Personally, I'd do the following:

1) ID and fire the losers (esp. the managers). It could be as high as 20% if you have lax hiring and performance standards for a long period of time. This also serves to put “marginal” people on notice, and bolsters the morale of everyone else (esp. the star performers who wonder why they even bother when the losers aren’t ever penalized).

2) Institute regular performance reviews that are separate from pay increases. People should have expectations for their work set and understand whether or not they meet those expectations outside of any effect on their compensation.

3) Reward the hell out of the star performers, but not necessarily publicly. There are people who actually contribute 10x as much as the average person, and I think they should be rewarded in whatever way is most meaningful to them (money, training, better assignments, time off, public recognition, etc.). Yes, this requires work on the part of the manager. Suck it up, that’s why you get paid to be a manager.

4) Put people on notice/PIPs when they don’t meet expectations (no surprises that way, gives people a chance to improve). Fire people that continually don’t meet expectations and let them/others know (basically) what happened.

5) Give the average-to-good performers fair (but similar) merit increases and other rewards when they meeting expectations Also, communicate with people early when financial circumstances temporarily don't allow for merit/COLA increases. But try to be creative in rewards - even when money's tight there are other options.

Greg Linden said...

On (3) and (5), I am concerned that merit increases often are not perceived as fair (damaging morale) and can create a zero-sum game where employees compete against each other for raises (damaging teamwork).

You never want employees competing against other employees for higher compensation. The path to success should be to compete against other companies, not to tear down others in the same org.

Anonymous said...

Your suggestion requires that there are other companies to compete against - which is irrelevant to an enormous amount of positions. If you work for a non-profit, who are you competing against? If you work in corporate/internal IT, who are you competing against? You can't incent everyone this way, and judging from the Microsoft and Oracle examples, over-promoting the "lets crush our competitors" more often hurts the company in the long run.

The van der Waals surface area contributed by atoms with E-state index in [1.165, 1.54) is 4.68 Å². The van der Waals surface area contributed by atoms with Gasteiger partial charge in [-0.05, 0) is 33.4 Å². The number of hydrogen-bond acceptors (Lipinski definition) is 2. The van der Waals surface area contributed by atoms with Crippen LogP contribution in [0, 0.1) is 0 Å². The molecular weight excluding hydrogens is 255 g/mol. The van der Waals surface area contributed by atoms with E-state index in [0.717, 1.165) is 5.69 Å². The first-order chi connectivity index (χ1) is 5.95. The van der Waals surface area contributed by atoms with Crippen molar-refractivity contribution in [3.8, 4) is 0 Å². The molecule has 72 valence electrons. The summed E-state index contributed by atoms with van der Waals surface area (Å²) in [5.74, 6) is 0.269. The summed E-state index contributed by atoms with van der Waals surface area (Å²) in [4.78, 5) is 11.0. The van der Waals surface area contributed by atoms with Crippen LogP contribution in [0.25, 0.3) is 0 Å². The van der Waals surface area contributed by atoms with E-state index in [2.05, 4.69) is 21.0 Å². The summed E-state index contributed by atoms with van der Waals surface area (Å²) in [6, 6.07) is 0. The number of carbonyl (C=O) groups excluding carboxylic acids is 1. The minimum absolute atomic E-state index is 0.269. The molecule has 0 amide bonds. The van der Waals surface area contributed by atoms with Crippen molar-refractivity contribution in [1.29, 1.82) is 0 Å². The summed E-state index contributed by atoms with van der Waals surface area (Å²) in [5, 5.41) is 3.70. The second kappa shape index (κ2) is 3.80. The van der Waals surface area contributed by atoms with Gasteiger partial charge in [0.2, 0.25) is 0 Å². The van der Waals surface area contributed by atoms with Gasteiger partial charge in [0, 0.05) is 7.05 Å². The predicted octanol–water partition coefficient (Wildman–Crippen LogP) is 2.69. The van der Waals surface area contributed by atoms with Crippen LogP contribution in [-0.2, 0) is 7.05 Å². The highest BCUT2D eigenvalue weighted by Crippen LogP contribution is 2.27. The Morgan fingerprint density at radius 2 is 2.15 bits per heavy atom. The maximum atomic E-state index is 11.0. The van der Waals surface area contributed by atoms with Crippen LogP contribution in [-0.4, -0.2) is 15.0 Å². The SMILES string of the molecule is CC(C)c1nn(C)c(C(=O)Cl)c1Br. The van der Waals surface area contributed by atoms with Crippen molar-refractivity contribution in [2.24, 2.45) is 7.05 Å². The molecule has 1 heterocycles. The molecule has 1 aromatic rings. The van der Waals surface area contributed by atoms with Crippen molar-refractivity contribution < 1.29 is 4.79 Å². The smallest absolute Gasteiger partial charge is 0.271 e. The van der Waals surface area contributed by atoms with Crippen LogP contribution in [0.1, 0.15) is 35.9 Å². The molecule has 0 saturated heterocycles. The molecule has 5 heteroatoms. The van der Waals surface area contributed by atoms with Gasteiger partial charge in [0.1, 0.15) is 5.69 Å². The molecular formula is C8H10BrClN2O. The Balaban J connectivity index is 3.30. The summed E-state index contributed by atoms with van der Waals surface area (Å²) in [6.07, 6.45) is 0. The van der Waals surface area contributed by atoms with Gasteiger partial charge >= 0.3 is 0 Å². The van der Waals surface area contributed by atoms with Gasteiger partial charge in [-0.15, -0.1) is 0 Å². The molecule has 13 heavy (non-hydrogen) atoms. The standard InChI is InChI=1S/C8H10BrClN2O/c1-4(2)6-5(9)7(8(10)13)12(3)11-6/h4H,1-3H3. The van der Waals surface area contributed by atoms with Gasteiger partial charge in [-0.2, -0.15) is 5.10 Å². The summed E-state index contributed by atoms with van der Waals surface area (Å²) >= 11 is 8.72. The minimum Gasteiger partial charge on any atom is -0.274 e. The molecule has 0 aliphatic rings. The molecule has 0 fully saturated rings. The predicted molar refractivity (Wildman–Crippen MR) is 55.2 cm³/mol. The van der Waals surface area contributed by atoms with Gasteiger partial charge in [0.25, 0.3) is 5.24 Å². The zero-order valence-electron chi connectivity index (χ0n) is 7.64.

Regarding #5, I'm largely conceding that most people should get similar merit raises - not based on a curve of where they are compared to their other co-workers. But there are inevitable discrepancies, based on where people came in on the pay scale, etc. These sometimes have to be "corrected" with unequal merit increases. If there's a clear rationale for this, the "unfairness" perception is diminished.

Regarding #3, I think it's only fair that the 5% (at most) of people who contribute far more than others are held up as the ideal and the retention efforts are proportionate to their contributions - if for nothing else than ensuring the company continues to reap the benefits these individuals provide.

Moreover, I've seen that if people don't see a difference between the #1s and the #9s (even if the #10s were fired), most #5-9s won't aspire to be #1-4s.

BTW - no where in my system did I say that your performance has to be based on tearing anyone else down. Make part of the expectations your ability to get along with your co-workers. Make the #1s the people who inspire others the best.

It's like with pets, reward what you want repeated :-)

Anonymous said...

As an overall comment I would say that in good (i.e. successful) companies good people respond well to good treatment.

If you are trying to improve performance across the board careful use of forced ranking can be a great motivator. It is tough to make a company's culture more performance oriented without something like this.